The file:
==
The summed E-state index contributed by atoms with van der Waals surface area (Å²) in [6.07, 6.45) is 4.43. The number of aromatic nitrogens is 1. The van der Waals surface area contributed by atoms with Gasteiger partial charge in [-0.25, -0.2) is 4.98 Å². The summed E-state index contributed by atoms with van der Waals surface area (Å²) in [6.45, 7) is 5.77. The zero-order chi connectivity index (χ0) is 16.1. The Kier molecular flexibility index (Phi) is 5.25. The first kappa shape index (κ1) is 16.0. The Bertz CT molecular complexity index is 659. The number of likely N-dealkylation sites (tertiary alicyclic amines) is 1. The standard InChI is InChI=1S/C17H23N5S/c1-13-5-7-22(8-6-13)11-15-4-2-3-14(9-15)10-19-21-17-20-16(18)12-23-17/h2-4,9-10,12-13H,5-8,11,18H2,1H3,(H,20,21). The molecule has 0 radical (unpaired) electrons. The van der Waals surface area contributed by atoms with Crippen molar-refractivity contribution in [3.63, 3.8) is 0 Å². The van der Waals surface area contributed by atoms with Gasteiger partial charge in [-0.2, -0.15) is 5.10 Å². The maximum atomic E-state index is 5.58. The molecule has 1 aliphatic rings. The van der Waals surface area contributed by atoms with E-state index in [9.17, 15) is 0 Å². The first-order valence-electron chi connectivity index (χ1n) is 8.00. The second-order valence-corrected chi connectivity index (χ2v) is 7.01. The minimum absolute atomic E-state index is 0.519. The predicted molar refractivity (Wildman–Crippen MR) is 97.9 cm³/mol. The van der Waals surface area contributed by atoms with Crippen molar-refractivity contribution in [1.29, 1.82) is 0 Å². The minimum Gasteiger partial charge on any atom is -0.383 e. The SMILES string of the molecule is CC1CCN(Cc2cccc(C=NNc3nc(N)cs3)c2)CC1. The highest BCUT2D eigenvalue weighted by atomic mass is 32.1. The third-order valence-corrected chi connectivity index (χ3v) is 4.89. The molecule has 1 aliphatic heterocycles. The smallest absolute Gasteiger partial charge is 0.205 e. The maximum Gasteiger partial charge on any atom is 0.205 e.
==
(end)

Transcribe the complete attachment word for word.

The summed E-state index contributed by atoms with van der Waals surface area (Å²) in [6.07, 6.45) is 4.43. The number of aromatic nitrogens is 1. The van der Waals surface area contributed by atoms with Gasteiger partial charge in [-0.25, -0.2) is 4.98 Å². The summed E-state index contributed by atoms with van der Waals surface area (Å²) in [6.45, 7) is 5.77. The zero-order chi connectivity index (χ0) is 16.1. The Kier molecular flexibility index (Phi) is 5.25. The first kappa shape index (κ1) is 16.0. The Bertz CT molecular complexity index is 659. The number of likely N-dealkylation sites (tertiary alicyclic amines) is 1. The standard InChI is InChI=1S/C17H23N5S/c1-13-5-7-22(8-6-13)11-15-4-2-3-14(9-15)10-19-21-17-20-16(18)12-23-17/h2-4,9-10,12-13H,5-8,11,18H2,1H3,(H,20,21). The molecule has 0 radical (unpaired) electrons. The van der Waals surface area contributed by atoms with Crippen molar-refractivity contribution in [3.63, 3.8) is 0 Å². The van der Waals surface area contributed by atoms with Gasteiger partial charge in [-0.2, -0.15) is 5.10 Å². The maximum atomic E-state index is 5.58. The molecule has 1 aliphatic rings. The van der Waals surface area contributed by atoms with E-state index in [9.17, 15) is 0 Å². The first-order valence-electron chi connectivity index (χ1n) is 8.00. The second-order valence-corrected chi connectivity index (χ2v) is 7.01. The minimum absolute atomic E-state index is 0.519. The predicted molar refractivity (Wildman–Crippen MR) is 97.9 cm³/mol. The van der Waals surface area contributed by atoms with Crippen molar-refractivity contribution in [1.29, 1.82) is 0 Å². The minimum Gasteiger partial charge on any atom is -0.383 e. The SMILES string of the molecule is CC1CCN(Cc2cccc(C=NNc3nc(N)cs3)c2)CC1. The highest BCUT2D eigenvalue weighted by atomic mass is 32.1. The third-order valence-corrected chi connectivity index (χ3v) is 4.89. The molecule has 1 aliphatic heterocycles. The smallest absolute Gasteiger partial charge is 0.205 e. The maximum Gasteiger partial charge on any atom is 0.205 e.